A/Prof YANG Liang
Deputy Research Director (Public Health & Medical Biofilms)
Associate Professor, School of Biological Sciences, NTU

A/Prof Yang investigates the role of signaling networks on regulating stress response in microbial biofilms. Biofilms are extremely resistant to antimicrobial agents and physical stress and cause a wide range of problems to industrial and hospital settings. The National Institute of Health (NIH) in the US estimates that 65-80% of microbial infections occurring in the human body are biofilm-mediated.  His research is dedicated to understanding intercellular signaling, interspecies interactions, and microbial evolution in the context of the biofilm lifestyle. At the fundamental level, both environmental stress and host immune-derived stress are examined for their impacts on inducing bacterial intercellular (quorum sensing) and intracellular (c-di-GMP) signaling mechanisms that coordinate biofilm formation and stress resistance. The combination of molecular biology and systems biology tools (transcriptomics and proteomics) has enabled us to examine how quorum sensing and c-di-GMP signaling mediates stress response in mono-species and multiple-species biofilms. At the applied level, high-throughput screening tools have been developed for discovering active compounds that can impair bacterial quorum sensing and c-di-GMP signaling. In addition, quorum sensing and c-di-GMP signaling are also being manipulated for improving the performance of industrial related bioreactors such as the microbial fuel cells. At the translational level, clinical isolates of major nosocomial infection causing species are monitored for their antibiotic resistance and genome contents. Comparative genomics and experimental evolution experiments are further employed to identify adaptive evolution of pathogens during chronic biofilm-associated infections.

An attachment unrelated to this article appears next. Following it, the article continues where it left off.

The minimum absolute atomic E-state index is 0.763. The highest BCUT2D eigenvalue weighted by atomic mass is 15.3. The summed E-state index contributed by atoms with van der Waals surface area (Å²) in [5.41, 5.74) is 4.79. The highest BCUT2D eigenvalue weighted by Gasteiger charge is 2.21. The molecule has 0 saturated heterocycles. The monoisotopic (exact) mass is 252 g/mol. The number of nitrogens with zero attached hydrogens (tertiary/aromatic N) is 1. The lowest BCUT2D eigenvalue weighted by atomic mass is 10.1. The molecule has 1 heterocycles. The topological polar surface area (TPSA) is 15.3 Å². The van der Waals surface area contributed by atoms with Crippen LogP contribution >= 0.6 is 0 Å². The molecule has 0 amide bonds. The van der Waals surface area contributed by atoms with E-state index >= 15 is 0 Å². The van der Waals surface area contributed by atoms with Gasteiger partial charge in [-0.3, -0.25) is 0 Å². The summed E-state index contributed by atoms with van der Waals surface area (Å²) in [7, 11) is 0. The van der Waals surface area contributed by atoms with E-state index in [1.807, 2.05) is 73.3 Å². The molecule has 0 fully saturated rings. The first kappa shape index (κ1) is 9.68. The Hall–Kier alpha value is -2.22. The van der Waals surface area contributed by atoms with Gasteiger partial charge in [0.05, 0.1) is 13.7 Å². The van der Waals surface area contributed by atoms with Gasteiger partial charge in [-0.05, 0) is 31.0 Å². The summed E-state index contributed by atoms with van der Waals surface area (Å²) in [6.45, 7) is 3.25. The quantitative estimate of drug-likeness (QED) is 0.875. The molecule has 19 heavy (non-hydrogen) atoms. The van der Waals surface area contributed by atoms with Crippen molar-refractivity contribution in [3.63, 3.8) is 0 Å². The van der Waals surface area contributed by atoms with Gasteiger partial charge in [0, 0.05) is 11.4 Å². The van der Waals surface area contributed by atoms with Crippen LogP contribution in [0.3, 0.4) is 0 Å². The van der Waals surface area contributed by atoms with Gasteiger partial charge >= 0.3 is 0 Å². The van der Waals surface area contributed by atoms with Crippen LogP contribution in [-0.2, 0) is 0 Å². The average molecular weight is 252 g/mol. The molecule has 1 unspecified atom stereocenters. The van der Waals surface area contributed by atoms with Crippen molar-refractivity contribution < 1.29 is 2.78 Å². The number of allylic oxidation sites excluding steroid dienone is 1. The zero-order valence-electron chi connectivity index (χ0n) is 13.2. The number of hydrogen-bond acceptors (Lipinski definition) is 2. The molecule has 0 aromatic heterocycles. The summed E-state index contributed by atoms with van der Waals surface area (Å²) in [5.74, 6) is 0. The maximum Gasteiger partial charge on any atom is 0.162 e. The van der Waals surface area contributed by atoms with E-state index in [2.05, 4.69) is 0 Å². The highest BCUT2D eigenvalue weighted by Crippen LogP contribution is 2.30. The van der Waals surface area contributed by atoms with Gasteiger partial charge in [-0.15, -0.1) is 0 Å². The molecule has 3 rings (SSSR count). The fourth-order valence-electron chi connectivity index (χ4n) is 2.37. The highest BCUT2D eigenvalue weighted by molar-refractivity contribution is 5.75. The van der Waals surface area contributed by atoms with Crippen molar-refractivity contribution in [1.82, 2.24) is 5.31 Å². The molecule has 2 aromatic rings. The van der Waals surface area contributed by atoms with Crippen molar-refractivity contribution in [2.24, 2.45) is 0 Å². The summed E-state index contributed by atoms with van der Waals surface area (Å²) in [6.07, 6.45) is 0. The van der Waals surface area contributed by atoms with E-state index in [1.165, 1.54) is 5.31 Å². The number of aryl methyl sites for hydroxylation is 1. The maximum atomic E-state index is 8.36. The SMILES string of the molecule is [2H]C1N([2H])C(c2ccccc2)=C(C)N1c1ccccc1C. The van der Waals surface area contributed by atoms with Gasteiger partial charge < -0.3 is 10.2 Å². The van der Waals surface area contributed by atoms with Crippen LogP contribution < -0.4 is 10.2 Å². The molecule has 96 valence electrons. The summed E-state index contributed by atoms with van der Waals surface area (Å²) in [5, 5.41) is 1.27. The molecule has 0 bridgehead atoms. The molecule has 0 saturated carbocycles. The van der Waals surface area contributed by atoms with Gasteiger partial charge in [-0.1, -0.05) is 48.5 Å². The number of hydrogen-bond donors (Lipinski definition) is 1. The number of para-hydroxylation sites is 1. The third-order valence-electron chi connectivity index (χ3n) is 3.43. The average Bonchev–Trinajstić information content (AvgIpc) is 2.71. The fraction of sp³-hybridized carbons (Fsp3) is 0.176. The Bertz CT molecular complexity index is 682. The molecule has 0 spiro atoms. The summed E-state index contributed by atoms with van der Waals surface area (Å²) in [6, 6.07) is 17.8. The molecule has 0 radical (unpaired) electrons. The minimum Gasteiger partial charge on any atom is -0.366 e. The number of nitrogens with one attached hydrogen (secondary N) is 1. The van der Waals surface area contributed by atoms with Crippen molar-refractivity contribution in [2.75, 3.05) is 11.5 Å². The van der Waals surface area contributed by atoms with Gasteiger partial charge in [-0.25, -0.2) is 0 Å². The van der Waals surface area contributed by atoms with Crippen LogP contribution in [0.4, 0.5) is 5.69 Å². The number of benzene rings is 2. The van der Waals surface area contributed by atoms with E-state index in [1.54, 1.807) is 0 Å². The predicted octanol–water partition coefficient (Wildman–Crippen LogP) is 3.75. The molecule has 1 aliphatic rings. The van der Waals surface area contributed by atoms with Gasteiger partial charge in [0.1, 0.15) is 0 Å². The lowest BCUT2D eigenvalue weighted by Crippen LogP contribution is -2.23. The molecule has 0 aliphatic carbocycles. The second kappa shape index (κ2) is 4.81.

A/Prof Yang’s publications and citations can be found here: Yang Liang's Lab

Recent publications